If God had given them a daughter – but her prayers had gone unanswered – maybe she would have been like this girl: bright and curious. And then she would have gone to town, learned things, and come back once a year, maybe twice.
The tomatoes, the olives, the green peas and the bread had long been gone, and the goose had wandered in, hoping to gather some crumbs from the dirt floor, but Kostis still chatted and refilled the goblets.
The dark red peaches, bitter like almonds, were already on the table, and Krini was about to put the dates and a fresh honeycomb on the best plate when she noticed something that sent a chill down her spine.
Even through the wickerwork, one could see that the demijohn was almost full, exactly as in the beginning. Krini knew that the jar could not possibly still hold wine, after so many cups had been drunk, but she sagely said nothing and only addressed a silent prayer to the Theotokos, though she didn't know if it was to much avail. But she stiffened when she saw Kostis' eyes go from the jar to the goblets. He was bound to believe all those stories his great-grandmother had told him, about saints going disguised as travellers to test men's hearts. Still, she was too slow to stop him when he bounded from his stool, shouting apologies to the guests for not giving them a better dinner, and trying to grab the goose by the neck while searching for the knife in his pocket.
The goose, wise bird, dodged, escaped and fluttered right on the bench, crowding herself between the dark stranger and the wall. Krini felt her cheeks burn with embarrassment, and had begun to apologize too, when the stranger stood abruptly. He was no more the dusty, tired traveller; he held himself very upright, and as he stood this tall he was wrapped in the shadows falling from the beams, and he looked majestic and terrible like the Lord of Underworld.
"It is not necessary," said the stranger.
"Don't kill the bird," pleaded his companion. She had sprung up also, and was speaking rapidly, waving her hands. The words rolled from her lips like beads of quicksilver, joyous and bright, and the old couple was so dazzled that they hardly saw the man give a strange flicker of his hand and sit quietly down. "Your welcome was the best we could dream of. We need nothing more. Please allow us to offer something in return."
And she pointed a stick to the ugly calendar on the western wall, opposite the icon.
They lay in the old hayloft, on their hosts' best embroidered blanket, and the constellation of Ophiuchus, the Serpent-Holder, shone above them through a large hole in the roof.
The night was so still and warm that they couldn't tell where their bodies ended and began.
"So much for not doing magic," she sighed ruefully.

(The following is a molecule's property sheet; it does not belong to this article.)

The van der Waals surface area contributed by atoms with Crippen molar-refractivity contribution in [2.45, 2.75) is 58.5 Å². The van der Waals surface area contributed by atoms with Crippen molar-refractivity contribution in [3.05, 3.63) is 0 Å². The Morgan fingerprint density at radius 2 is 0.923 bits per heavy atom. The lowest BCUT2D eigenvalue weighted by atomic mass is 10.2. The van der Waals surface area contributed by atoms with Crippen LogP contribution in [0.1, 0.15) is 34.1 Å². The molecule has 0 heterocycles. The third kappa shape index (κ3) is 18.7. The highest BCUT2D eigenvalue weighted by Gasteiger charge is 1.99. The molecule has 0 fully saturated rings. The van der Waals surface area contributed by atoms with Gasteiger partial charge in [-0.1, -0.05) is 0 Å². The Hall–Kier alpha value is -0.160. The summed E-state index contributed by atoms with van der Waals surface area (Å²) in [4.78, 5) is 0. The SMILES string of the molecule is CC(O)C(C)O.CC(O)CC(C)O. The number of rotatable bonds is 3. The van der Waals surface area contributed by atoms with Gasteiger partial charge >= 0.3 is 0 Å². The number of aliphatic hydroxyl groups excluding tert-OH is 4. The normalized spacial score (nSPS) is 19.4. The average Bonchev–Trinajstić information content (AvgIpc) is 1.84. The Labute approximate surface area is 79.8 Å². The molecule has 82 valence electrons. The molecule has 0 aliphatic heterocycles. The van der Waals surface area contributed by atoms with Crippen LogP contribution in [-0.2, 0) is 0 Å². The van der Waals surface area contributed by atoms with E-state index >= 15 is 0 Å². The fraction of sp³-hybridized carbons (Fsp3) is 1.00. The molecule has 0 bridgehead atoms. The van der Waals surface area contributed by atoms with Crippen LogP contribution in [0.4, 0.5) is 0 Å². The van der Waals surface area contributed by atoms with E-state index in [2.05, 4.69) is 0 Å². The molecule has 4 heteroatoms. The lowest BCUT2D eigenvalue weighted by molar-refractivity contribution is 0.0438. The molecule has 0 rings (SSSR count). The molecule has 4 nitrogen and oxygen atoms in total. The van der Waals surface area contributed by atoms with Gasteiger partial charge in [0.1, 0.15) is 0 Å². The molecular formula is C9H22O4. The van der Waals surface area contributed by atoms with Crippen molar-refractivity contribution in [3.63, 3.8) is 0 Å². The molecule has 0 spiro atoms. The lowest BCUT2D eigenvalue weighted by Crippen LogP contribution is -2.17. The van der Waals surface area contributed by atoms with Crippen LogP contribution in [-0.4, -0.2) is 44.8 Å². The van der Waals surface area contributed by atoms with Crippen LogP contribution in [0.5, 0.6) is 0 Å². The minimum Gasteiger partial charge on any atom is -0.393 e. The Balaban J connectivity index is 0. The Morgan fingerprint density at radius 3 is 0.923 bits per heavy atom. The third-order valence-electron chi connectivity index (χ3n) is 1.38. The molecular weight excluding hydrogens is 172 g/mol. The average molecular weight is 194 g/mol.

"Nifty bit of Transfiguration."
"Not very discreet though."
"A fifty-inch plasma screen isn't meant to be discreet."
"Of course, you're aware that as soon as it gets known, the others will try to steal or break it."
"You're too distrustful of human nature. Besides, I've put a permanent Sticking Charm on it, and anybody who approaches it with evil intentions will get their hands burned."
"I see. And what about accusations of sorcery? There's no electricity in that house."
"Took care of that too."
"What about your own bit of Transfiguration?"
"You saw that?"
"Do you think I wouldn't see it, just because it's set in the future? And I thought you didn't like Transfiguration."
"I don't. It's the Timing Charm that was worth it."
"Why did you link it to that specific event?"
"It was the most interesting part of the spell."
"You won't answer me, will you?"
He didn't speak for quite a moment. Then:
"Hermione… That thing they have between them… Do you call that love?"
She opened her mouth to answer an indignant 'Yes' and closed it again without having uttered the word. No, of course, it wasn't love. It was much more. They flowed together like heaven and earth.
She was silent for a long time. Outside, the lazy water kept dripping; the goose ruffled her feathers; a fish leapt in the pond.
She rolled over him. He didn't move, but opened his eyes, and the stars above glittered in their depths. She fell into the night beneath.
The next morning, the strangers were gone, but the blanket was carefully folded and on top of it was a yellow flower.
As soon as the news got out, the villagers trickled in, at first on minor pretexts. The mayor came to see if they were paid up with taxes, the barber to ask if they were in good health, the peddler to know if they needed something for next month when he'd go to the big town. Then, quite unashamedly, to stare at the big screen. They had heard about such, but even the mayor had only an old rounded TV set, even if it was a colour one. They were quite welcomed by the old couple, who always had some wine and dried fruits to offer, but it was remarked that Kostis always went out of the room to fetch new wine, and nobody could tell exactly where he went to. Though everyone wanted to look at the wonderful images, there were never more than five or six persons in the little hut at the same time, and if someone new arrived, one of the assistants was sure to get up and excuse himself.